FILAMENT MAGAZINE PDF
Explore Filament magazine's photos on Flickr! Filament magazine. Follow. Give Pro. Filament magazine. Followers•92 Following. Photos. In this edition of our magazine, you will find news about our service app for DTY machines, sppn.info ( MB, PDF-Datei). Filament was a quarterly erotic magazine aimed at women, published in the United Kingdom. Create a book · Download as PDF · Printable version.
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British Women's Magazines\ Filament Magazine, Time and Tide, Spare Rib, Tank Magazine, More!, Mslexia, Woman's Own, Pick Me Up, Vogue, Grazia PDF. MODELLING FOR FILAMENT MAGAZINE. Last revised May Hoping to see yourself in the pages of Filament? Read on! What sort of men are you looking. New Zealand Filament magazine stockists. How our distribution in New Zealand works. Copies of Filament arrive in New Zealand shops approximately two.
I can only assume that knee-jerk response is the product of centuries of indoctrination and not bothering to take a look around at the way the world is changing. Female sexuality and desire have not changed much through the ages, but the freedom to express it certainly has.
But that is another article altogether.
Some of us are happy being every bit as shallow in our admiration of the male form as we want to be. For years I have been personally frustrated by entertainment supposedly designed with me in mind. Television for women. Now, about Filament.
Clean color: Improving multi‐filament 3D prints
Other reviews have criticized Filament for a perceived uniformity of their models. Not so much along ethnic lines so far, their pictorials have been deliciously ethnically diverse but more with regards to body type.
I thoroughly approve, but hope that they keep their mix weighted toward the pretty boys, for reasons that are entirely civic-minded and not at all selfish. Hamilton and an article on live-action role-play. Mutants with inhibitory effects on filament formation will be highlighted in red, whereas constitutively filament-forming mutants will be highlighted in green.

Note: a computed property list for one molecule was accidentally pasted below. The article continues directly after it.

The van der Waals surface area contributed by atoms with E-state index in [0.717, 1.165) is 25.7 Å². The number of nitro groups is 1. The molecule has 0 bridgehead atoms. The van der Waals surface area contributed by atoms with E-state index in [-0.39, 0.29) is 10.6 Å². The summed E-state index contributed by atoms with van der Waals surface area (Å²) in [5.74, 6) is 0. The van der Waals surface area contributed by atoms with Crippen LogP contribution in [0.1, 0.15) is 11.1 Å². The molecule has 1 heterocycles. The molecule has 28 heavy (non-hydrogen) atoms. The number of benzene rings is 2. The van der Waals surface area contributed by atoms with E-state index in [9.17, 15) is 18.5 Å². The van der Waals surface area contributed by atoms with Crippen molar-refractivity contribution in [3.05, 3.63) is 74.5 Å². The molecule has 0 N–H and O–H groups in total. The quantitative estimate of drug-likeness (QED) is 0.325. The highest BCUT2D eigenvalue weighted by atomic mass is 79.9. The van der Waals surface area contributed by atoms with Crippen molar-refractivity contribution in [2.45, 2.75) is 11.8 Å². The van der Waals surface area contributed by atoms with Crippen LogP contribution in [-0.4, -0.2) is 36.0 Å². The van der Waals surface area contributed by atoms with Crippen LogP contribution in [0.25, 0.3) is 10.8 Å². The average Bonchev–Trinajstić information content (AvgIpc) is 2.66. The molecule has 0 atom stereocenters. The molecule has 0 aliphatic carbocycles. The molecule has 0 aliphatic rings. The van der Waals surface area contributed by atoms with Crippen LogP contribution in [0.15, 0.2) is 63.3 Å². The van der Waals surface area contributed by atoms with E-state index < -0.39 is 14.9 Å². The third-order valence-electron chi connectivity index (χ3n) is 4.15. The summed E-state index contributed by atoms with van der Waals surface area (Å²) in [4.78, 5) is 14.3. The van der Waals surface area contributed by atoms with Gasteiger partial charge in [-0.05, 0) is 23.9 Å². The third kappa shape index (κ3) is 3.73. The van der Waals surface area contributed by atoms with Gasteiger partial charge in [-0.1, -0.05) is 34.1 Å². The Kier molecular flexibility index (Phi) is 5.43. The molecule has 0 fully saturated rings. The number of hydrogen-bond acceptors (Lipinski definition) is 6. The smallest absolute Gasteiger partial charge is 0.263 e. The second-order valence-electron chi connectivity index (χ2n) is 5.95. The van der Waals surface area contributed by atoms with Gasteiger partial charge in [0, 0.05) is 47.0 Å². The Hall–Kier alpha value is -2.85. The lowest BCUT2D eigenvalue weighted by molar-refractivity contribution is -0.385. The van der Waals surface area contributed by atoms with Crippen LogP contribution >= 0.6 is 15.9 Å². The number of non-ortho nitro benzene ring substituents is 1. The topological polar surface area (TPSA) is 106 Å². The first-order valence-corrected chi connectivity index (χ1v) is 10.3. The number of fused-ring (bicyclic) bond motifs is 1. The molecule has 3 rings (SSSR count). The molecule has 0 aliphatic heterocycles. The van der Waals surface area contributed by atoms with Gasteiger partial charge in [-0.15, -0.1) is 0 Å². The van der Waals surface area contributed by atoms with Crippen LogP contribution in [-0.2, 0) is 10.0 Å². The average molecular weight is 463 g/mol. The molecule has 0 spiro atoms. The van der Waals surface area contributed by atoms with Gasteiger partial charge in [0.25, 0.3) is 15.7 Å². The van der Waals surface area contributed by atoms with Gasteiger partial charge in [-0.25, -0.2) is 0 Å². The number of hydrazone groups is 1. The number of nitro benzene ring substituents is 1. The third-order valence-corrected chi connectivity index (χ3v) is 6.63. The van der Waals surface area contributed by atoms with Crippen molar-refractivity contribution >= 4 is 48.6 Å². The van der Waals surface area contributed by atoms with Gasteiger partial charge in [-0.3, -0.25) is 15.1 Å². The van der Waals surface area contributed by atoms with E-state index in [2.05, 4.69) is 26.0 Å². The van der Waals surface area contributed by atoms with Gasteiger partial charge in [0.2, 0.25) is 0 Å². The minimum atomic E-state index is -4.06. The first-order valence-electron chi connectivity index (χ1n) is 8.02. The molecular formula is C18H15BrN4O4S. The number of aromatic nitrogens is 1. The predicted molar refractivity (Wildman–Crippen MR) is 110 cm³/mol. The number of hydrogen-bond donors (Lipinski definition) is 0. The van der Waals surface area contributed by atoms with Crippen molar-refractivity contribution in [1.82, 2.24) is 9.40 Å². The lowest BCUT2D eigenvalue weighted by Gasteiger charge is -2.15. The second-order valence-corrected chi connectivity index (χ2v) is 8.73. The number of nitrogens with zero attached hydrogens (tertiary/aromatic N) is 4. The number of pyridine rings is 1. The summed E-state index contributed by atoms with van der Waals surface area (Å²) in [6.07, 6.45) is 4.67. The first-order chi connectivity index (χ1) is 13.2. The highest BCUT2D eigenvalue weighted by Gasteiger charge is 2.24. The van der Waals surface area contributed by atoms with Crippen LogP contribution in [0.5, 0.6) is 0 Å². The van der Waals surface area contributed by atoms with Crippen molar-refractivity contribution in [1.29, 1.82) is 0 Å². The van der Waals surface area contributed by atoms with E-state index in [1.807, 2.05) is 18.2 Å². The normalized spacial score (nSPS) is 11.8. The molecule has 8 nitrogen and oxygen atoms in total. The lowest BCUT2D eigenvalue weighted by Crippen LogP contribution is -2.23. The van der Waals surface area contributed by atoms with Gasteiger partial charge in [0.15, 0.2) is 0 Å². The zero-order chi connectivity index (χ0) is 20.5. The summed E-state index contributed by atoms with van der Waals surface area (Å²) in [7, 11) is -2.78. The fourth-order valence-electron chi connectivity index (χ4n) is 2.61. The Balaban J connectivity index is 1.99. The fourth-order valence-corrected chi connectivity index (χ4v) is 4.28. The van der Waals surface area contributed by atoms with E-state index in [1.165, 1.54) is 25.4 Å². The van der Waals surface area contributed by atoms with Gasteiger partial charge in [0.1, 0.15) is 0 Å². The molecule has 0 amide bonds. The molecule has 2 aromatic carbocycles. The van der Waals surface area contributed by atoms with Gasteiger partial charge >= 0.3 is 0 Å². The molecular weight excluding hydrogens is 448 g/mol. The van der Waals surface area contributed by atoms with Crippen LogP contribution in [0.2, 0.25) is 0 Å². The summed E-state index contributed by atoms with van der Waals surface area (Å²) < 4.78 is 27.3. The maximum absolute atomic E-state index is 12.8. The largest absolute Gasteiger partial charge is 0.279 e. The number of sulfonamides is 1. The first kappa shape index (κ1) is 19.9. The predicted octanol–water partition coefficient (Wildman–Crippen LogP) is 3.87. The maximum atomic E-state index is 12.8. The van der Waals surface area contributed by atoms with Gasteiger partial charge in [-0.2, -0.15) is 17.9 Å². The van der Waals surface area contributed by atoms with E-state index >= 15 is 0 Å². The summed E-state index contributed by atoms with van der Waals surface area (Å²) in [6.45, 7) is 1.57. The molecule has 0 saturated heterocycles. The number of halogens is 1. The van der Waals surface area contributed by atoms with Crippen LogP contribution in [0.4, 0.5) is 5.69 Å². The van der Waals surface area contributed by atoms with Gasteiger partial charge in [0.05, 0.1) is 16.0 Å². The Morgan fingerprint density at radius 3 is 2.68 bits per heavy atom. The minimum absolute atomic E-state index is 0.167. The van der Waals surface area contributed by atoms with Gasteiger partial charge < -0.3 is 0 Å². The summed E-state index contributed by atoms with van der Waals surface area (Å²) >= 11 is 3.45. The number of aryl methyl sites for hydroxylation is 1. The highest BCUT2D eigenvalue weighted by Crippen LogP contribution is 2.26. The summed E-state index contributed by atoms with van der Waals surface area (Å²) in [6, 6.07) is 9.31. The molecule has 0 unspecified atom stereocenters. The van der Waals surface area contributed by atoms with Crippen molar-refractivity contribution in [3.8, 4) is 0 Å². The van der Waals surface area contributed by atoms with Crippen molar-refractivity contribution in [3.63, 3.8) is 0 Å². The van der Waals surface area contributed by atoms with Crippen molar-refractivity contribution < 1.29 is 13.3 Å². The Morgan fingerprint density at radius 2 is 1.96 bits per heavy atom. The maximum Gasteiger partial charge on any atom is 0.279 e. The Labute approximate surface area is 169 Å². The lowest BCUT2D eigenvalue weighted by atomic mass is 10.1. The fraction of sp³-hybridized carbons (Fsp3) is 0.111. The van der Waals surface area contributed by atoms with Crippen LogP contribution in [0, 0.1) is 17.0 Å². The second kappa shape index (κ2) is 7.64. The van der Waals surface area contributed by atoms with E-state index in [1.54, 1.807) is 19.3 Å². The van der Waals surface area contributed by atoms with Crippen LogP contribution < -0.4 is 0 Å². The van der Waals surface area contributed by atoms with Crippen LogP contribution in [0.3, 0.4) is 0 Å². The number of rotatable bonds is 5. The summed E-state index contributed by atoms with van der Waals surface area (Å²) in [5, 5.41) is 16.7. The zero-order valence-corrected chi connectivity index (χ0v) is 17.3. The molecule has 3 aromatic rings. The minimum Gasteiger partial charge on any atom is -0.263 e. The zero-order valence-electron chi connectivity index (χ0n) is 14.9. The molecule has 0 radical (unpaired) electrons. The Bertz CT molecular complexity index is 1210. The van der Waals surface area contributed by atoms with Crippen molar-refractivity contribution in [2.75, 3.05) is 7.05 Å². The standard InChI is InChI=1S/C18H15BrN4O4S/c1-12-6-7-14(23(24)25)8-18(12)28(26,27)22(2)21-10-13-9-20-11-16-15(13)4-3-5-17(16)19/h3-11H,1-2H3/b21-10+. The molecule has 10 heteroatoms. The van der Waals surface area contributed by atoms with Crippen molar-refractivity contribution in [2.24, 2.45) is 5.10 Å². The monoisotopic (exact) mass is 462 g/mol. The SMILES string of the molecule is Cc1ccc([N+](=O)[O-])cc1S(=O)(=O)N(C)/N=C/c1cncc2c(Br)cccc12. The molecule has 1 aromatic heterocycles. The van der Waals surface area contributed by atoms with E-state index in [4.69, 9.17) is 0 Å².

DIY Filament Extruder
First, we investigated the oligomeric state of wild-type and variant Gln1 by blue native PAGE and immunoblotting. As can be seen in Figure 2C , the predominant form of Gln1 was a decamer. Importantly, however, we also identified distinct bands that corresponded to higher molecular weight forms of the enzyme.
These assemblies were predominantly detectable for the wild-type and the R23E variant.
Moreover, when compared to wild-type Gln1, the constitutively filament-forming R23E variant showed an increased number of these higher order assemblies. As a next step, we isolated His-tagged R23E Gln1 from yeast cells and investigated the purified protein by negative staining and electron microscopy.
We identified short filamentous structures, which, upon closer inspection, revealed that they were formed by a repeating unit that precisely matched the dimensions of a Gln1 decamer Figure 2—figure supplement 6. Thus, we conclude that Gln1 retains a near-native structure when it assembles into filaments.
As a next step, we performed correlative light and electron microscopy CLEM experiments on cells overexpressing the R23E variant as mCherry fusion.
The ultrastructural features of the mCherry-positive structures are shown in Figure 2D. The electron micrographs show a large number of filaments, which are laterally aligned into higher order bundles. This side-by-side bundling is consistent with the growth pattern of the filaments, which was predominately in the longitudinal direction but also included some increase in circumference over time see Video 1.